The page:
A major insurer is urging Australian holidaymakers to equip themselves with relevant information and adequate travel insurance as it releases its new claims data.
According to QBE
’s findings, 40% of the total number of claims made by international travellers in 2015 were for medical purposes − 58% more than those made for travel delays and associated costs, and more than double those related to baggage theft, loss, or damage. Lost, stolen, or damaged mobile phones comprised 10% of the claims, and cameras and accessories accounted for another 4%.
Nicole Smith, head of QBE
Assist, said: “We literally only live once, so instead of using the slogan to justify taking risks, use it instead as a reminder of what’s at stake – whether that be long term damage to your health or bank account.”
’s data showed that getting medical care overseas could be pretty expensive, even for relatively simple procedures. The insurer listed some recent claim costs for international travellers.
- $33,000 for an allergic reaction to seafood - USA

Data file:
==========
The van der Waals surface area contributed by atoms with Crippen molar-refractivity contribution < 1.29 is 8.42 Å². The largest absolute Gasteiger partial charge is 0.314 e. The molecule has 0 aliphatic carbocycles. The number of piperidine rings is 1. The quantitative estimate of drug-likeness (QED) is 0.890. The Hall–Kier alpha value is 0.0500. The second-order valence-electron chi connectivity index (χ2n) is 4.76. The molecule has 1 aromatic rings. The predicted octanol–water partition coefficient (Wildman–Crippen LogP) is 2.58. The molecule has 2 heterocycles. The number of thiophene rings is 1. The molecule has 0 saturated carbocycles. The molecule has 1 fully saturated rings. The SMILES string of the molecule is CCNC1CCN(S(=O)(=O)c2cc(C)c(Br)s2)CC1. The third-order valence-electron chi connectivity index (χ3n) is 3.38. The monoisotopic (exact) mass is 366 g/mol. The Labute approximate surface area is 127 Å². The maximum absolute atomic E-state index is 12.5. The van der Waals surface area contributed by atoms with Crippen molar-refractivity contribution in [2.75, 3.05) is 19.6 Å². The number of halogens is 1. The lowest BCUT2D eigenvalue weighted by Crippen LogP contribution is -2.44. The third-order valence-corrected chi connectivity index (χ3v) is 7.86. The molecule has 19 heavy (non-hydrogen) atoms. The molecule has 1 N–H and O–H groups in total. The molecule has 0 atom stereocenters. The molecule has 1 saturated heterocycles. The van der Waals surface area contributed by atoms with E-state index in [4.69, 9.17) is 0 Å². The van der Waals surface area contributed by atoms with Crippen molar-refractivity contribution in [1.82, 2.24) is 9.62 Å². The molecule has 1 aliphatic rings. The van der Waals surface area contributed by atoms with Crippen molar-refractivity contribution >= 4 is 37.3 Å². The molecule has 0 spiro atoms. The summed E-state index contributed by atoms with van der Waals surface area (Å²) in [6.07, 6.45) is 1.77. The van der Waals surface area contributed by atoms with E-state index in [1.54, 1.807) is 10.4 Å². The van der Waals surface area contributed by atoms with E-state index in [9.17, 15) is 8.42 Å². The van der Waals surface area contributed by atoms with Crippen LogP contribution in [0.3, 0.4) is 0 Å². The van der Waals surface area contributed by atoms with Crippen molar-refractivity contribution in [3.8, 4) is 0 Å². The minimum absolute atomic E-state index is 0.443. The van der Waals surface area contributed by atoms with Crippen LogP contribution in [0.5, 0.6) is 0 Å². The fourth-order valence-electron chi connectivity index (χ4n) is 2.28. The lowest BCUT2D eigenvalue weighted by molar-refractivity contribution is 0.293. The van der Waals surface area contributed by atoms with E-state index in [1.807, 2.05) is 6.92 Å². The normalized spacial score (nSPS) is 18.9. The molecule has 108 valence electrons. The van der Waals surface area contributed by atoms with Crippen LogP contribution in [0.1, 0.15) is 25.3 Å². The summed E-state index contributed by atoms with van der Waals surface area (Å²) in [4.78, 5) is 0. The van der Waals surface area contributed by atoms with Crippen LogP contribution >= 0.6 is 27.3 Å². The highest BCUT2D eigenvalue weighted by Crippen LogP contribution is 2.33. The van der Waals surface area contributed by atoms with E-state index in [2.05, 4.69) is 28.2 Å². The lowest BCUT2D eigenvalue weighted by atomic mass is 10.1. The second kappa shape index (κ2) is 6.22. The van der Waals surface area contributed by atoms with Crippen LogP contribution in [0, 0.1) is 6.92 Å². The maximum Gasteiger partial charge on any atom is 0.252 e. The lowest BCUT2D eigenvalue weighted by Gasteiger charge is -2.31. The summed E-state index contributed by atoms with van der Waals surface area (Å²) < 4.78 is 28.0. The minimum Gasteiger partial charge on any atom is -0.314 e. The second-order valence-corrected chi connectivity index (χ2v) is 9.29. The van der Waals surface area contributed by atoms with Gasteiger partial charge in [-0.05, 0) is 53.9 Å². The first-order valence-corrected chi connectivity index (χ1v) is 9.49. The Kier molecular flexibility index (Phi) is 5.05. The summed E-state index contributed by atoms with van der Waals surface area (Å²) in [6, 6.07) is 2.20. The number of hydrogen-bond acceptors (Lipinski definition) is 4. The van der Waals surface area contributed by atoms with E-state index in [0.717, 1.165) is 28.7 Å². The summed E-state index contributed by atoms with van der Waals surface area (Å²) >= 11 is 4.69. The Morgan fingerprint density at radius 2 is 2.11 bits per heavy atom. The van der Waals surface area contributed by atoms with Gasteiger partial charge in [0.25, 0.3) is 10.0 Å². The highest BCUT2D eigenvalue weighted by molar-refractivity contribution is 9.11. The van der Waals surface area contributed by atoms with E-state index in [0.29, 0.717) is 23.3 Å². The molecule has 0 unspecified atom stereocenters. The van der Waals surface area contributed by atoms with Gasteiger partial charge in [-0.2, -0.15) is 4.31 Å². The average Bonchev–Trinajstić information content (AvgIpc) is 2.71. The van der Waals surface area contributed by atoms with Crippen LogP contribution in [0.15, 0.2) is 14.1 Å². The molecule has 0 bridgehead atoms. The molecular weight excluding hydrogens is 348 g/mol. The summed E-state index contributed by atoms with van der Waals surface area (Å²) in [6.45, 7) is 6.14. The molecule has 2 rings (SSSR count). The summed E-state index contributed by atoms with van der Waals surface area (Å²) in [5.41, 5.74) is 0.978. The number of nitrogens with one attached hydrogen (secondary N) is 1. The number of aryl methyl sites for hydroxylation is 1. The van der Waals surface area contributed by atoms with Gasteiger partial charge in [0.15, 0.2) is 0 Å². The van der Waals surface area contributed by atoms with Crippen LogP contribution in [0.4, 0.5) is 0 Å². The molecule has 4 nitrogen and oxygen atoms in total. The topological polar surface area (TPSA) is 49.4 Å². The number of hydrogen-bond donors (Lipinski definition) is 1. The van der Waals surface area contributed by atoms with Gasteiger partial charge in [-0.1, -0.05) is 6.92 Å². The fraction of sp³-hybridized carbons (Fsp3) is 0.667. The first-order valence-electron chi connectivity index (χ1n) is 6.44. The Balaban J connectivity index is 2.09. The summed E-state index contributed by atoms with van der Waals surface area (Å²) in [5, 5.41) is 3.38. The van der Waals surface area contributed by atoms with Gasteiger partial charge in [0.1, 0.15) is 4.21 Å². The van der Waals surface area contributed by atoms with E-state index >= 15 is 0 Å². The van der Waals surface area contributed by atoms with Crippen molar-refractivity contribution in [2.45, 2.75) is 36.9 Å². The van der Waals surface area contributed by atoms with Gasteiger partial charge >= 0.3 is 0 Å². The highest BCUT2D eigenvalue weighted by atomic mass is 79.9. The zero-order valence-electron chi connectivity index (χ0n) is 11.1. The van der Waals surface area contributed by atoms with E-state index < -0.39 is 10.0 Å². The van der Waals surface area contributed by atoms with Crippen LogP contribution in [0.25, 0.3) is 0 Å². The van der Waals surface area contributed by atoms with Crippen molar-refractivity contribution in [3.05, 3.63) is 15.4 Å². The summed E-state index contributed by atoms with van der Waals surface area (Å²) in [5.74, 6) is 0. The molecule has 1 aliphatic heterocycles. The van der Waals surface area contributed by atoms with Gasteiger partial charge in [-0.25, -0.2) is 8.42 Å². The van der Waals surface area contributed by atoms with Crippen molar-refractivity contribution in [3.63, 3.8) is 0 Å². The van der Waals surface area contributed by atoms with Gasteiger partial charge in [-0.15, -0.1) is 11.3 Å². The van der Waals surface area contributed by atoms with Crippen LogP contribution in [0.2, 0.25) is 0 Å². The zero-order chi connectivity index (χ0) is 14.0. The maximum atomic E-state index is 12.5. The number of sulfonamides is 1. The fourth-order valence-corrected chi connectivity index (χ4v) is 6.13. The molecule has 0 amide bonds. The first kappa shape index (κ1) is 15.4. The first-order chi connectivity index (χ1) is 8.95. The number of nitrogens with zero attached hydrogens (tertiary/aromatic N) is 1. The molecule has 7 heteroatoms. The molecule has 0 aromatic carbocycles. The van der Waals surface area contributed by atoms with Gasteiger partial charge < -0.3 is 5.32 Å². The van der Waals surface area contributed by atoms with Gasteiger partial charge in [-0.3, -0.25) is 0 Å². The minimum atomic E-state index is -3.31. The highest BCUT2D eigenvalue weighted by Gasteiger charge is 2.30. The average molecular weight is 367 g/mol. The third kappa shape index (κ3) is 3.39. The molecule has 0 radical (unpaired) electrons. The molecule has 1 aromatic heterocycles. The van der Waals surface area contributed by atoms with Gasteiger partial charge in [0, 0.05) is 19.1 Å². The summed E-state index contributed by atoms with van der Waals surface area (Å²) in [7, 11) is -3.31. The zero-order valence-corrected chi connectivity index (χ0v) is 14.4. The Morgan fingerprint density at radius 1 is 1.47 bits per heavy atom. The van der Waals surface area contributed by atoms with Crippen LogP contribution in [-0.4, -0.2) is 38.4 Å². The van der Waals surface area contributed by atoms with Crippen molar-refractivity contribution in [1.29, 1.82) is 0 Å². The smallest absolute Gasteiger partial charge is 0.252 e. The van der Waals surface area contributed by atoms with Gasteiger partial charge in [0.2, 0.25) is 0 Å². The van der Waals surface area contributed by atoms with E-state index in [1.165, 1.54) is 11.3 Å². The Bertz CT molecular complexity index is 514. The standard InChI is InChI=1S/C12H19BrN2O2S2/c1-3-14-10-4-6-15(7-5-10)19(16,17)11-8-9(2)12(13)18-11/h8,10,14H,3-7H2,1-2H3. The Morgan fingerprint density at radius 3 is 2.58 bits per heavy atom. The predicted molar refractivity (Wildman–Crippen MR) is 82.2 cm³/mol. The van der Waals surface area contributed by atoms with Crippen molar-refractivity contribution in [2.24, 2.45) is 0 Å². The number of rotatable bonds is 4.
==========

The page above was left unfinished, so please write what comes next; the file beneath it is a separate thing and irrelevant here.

- $29,500 for a viral infection - Ecuador
- $45,000 for leg and back pain investigations- four hour admission – Hawaii, USA
- $10,000 for gastroenteritis - Germany
- $12,000 for lacerated leg- tripped on wet tiles – Thailand
- $252,000 for severe injuries - motorcycle accident - Thailand
“Venturing overseas over the summer break may be a fantastic opportunity. But things don’t always go to plan and often that’s far more worrying when you’re far from home,” Smith said, adding that for most people, their greatest fear is to end up in a foreign hospital injured or sick.
To avoid holiday hassles in an emergency, QBE
Assist advised Aussie travellers to do the following:
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- Research their destination and any current travel warnings;
- Ensure they have adequate travel insurance suited to their destination of choice and the type of holiday they are planning;
- Know the local equivalent to Triple 0 and keep emergency contact details and policy numbers;
- Try to obtain a medical report in case of illness or injury and keep any receipts for treatment and copies of any documentation from the medical provider;
- Check if they are covered for any existing condition;
- Try to obtain a police report, a witness statement, or loss report from the hotel, transport provider, or venue where the loss occurred in case of theft or other loss;
- Contact a local Australian consulate if passport is lost;
- Make copies of all travel documents and send them to yourself, save on your phone and email to them to a friend;
- Register travel plans via http://smarttraveller.gov.au.